Cactus suspends the RQ250 strobe as Kickstarter campaign falls short of its target

Sep 5, 2018

John Aldred

John Aldred is a photographer with over 20 years of experience in the portrait and commercial worlds. He is based in Scotland and has been an early adopter – and occasional beta tester – of almost every digital imaging technology in that time. As well as his creative visual work, John uses 3D printing, electronics and programming to create his own photography and filmmaking tools and consults for a number of brands across the industry.

Cactus suspends the RQ250 strobe as Kickstarter campaign falls short of its target

Sep 5, 2018

John Aldred

John Aldred is a photographer with over 20 years of experience in the portrait and commercial worlds. He is based in Scotland and has been an early adopter – and occasional beta tester – of almost every digital imaging technology in that time. As well as his creative visual work, John uses 3D printing, electronics and programming to create his own photography and filmmaking tools and consults for a number of brands across the industry.

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Cactus has today announced that the Cactus RQ250 portable strobe has been suspended. The reason, it seems, is down to the fact that the Kickstarter campaign was not fully funded. There just weren’t enough people interested. So, Cactus posted an update to the campaign, as well as to their Facebook page.

The RQ250 was first announced in February this year. We even got to get our hands on a prototype and have a brief play at The Photography Show in March. But when the expected release date came and went, Cactus took to Kickstarter. And now that campaign has failed, causing the suspension of the product.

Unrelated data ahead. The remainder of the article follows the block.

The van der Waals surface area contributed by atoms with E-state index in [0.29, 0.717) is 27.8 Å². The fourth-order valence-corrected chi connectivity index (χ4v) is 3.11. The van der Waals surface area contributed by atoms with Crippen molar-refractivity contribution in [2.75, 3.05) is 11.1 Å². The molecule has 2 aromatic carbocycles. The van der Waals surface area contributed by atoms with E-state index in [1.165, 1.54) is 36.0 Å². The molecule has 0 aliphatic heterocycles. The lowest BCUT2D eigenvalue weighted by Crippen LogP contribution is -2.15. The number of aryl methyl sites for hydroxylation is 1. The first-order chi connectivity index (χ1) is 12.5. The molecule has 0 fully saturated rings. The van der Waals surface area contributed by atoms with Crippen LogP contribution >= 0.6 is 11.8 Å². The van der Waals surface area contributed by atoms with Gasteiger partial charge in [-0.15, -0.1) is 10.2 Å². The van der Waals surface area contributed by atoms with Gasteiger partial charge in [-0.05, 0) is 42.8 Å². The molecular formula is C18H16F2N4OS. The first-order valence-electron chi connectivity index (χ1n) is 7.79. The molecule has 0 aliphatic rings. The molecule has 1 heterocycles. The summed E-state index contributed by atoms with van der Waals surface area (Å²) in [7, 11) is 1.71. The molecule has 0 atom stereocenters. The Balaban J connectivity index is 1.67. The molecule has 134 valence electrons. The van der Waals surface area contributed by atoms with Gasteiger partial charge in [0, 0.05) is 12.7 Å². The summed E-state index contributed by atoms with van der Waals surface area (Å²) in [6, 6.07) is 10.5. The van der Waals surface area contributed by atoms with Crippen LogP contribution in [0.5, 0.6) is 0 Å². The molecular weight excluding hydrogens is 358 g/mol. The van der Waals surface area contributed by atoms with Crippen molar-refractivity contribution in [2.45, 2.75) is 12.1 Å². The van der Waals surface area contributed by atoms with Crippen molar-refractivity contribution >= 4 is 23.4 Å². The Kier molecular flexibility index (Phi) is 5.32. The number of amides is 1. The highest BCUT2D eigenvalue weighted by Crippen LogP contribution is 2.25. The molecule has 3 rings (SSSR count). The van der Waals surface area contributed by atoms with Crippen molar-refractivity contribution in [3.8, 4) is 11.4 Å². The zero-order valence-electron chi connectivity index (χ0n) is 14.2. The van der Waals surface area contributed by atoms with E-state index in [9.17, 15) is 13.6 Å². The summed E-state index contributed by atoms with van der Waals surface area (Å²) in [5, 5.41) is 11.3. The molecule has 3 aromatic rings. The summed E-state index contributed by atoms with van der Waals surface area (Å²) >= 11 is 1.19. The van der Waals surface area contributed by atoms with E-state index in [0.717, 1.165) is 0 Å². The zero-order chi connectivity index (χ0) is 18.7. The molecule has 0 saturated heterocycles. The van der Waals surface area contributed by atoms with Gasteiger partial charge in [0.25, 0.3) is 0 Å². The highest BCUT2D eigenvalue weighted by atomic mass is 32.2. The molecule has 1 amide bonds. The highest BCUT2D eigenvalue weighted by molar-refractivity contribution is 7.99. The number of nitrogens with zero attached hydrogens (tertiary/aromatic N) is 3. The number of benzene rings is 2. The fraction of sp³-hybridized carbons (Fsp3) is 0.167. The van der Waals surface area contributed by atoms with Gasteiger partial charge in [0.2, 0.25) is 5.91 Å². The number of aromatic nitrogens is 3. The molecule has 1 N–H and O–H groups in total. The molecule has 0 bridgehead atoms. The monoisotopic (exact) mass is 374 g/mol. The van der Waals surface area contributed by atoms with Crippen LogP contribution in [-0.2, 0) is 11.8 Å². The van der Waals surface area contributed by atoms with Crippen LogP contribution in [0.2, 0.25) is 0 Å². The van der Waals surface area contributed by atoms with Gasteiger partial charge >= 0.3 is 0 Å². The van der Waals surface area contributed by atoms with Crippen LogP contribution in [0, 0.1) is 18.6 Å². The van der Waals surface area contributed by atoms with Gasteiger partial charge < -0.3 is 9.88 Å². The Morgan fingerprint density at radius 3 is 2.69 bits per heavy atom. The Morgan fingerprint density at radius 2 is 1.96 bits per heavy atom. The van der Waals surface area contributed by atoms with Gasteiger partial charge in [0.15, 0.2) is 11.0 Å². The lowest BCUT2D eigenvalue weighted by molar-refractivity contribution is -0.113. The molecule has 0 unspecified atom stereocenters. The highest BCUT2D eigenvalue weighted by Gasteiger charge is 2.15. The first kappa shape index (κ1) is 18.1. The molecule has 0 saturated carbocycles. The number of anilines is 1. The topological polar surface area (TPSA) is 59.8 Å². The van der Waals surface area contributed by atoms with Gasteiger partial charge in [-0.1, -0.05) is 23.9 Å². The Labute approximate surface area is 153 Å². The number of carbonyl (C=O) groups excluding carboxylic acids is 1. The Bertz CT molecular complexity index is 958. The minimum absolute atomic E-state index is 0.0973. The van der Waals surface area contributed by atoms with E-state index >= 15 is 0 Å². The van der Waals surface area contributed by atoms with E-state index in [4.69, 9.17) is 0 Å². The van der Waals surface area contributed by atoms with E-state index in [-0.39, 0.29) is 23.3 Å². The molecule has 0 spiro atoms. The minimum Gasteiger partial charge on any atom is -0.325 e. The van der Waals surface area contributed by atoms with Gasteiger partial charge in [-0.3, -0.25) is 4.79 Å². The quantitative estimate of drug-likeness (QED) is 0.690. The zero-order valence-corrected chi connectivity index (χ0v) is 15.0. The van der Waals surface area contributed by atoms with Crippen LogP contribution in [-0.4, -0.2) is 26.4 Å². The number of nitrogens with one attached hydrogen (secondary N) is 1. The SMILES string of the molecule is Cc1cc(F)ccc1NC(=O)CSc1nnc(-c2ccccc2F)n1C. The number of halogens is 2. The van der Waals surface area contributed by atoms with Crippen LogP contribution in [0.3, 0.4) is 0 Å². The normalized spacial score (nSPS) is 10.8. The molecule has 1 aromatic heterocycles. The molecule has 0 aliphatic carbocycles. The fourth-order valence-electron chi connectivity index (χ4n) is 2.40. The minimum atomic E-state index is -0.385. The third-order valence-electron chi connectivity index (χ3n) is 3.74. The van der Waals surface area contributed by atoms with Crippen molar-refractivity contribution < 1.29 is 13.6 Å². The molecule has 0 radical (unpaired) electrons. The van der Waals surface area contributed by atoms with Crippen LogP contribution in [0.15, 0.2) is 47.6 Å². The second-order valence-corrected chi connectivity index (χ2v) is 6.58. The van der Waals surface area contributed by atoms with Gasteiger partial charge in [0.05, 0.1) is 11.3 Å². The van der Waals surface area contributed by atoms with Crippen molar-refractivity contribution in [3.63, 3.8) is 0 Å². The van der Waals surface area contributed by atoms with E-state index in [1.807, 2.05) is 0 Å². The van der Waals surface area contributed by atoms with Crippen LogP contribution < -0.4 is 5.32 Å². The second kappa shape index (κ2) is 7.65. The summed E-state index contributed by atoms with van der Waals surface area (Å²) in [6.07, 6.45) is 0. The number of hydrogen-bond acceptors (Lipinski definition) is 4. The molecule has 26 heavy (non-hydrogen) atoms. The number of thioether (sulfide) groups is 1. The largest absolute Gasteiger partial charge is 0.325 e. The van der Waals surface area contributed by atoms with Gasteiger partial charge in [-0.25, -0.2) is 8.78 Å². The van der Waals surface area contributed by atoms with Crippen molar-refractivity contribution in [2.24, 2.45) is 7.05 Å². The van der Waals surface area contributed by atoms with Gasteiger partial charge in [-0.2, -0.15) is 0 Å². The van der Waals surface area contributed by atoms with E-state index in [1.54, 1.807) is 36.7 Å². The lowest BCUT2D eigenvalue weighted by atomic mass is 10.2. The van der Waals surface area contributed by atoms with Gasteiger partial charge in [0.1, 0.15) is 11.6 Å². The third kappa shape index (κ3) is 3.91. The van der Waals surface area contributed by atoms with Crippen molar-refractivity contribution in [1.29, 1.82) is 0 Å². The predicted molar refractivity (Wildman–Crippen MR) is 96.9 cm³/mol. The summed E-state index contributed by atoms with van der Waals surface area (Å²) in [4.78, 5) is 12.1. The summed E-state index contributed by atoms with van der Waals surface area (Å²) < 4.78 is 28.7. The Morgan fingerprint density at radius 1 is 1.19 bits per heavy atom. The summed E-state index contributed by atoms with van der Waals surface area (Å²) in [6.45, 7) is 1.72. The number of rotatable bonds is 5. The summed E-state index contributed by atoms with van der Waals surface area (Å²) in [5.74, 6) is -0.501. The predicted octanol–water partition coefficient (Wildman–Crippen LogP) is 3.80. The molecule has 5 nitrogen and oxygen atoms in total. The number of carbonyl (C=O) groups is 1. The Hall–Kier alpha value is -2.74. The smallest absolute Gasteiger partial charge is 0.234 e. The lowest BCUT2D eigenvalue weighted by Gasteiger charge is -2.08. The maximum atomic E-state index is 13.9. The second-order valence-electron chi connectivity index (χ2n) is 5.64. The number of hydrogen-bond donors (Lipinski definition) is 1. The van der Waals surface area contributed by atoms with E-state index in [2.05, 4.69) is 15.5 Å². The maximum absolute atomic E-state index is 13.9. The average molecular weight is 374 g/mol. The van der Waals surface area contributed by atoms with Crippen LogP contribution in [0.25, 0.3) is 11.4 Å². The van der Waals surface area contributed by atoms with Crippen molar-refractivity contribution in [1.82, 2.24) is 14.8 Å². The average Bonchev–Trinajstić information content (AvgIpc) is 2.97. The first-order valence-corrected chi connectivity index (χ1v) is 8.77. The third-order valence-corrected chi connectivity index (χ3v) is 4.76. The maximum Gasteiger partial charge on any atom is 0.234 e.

I would imagine that Cactus didn’t exactly need the money, but they do need customers. The Kickstarter campaign seemed to exist primarily to get an idea of interest in the product, rather than to actually bring in funding. But falling almost 25% short of their goal, that’s a significant shortfall on their hopes.

I would imagine that Godox deciding to support Pentax, the one big advantage Cactus formerly had over the competition, didn’t help much, either. While The Godox XPro-P trigger hasn’t quite been released yet, Godox has started dropping firmware updates to add Pentax X flash support to their existing system. So, it probably won’t be long now.

The only advantage now, as far as compatibility goes, is Sigma cameras. Cactus already supports these, and Godox does not. However, while Sigma’s Art series lenses are immensely popular, their Foveon sensor based cameras… not so much. I doubt there are enough flash-using Sigma shooters out there to justify the release of a product like the RQ250.

It’s a shame. I was hoping another company might rise up to compete with Godox. Not because I want Godox to fail, obviously. I use Godox kit. But because competition is a wonderful thing. And even though Godox has been innovating quite a bit over the last couple of years, we’ve all seen what can happen when an innovative company gets complacent.

But, alas, it was not to be. Or at least, not yet. The RQ250 has only been suspended, not cancelled. So there is a chance that it may still be released in the future. Of course, if Cactus does plan to eventually still release the RQ250, the more difficult it will become to do so the longer they leave it. Because while the RQ250 sits there waiting to go out, the other companies will still (hopefully) be pushing forward with even newer tech.

Cactus says on the Kickstarter campaign that as the camaign was not successfully funded, backers will not be charged.